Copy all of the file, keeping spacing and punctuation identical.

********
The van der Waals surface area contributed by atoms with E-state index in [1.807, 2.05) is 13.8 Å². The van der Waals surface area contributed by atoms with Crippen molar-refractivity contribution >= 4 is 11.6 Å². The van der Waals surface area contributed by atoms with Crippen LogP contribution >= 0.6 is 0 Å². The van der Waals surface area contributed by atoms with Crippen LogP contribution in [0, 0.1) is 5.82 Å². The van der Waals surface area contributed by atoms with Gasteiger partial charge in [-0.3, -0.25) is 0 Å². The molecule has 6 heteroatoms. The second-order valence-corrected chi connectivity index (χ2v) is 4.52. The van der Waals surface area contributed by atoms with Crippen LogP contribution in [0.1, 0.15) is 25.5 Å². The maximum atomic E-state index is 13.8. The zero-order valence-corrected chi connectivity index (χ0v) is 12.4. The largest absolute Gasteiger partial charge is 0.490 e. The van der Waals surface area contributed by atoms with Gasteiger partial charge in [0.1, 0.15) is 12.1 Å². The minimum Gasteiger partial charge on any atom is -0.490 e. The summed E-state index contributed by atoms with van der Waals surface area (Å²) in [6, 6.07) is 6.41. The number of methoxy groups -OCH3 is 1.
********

The van der Waals surface area contributed by atoms with E-state index in [1.807, 2.05) is 13.8 Å². The van der Waals surface area contributed by atoms with Crippen molar-refractivity contribution >= 4 is 11.6 Å². The van der Waals surface area contributed by atoms with Crippen LogP contribution >= 0.6 is 0 Å². The van der Waals surface area contributed by atoms with Crippen LogP contribution in [0, 0.1) is 5.82 Å². The van der Waals surface area contributed by atoms with Gasteiger partial charge in [-0.3, -0.25) is 0 Å². The molecule has 6 heteroatoms. The second-order valence-corrected chi connectivity index (χ2v) is 4.52. The van der Waals surface area contributed by atoms with Crippen LogP contribution in [0.1, 0.15) is 25.5 Å². The maximum atomic E-state index is 13.8. The zero-order valence-corrected chi connectivity index (χ0v) is 12.4. The largest absolute Gasteiger partial charge is 0.490 e. The van der Waals surface area contributed by atoms with Gasteiger partial charge in [0.1, 0.15) is 12.1 Å². The minimum Gasteiger partial charge on any atom is -0.490 e. The summed E-state index contributed by atoms with van der Waals surface area (Å²) in [6, 6.07) is 6.41. The number of methoxy groups -OCH3 is 1.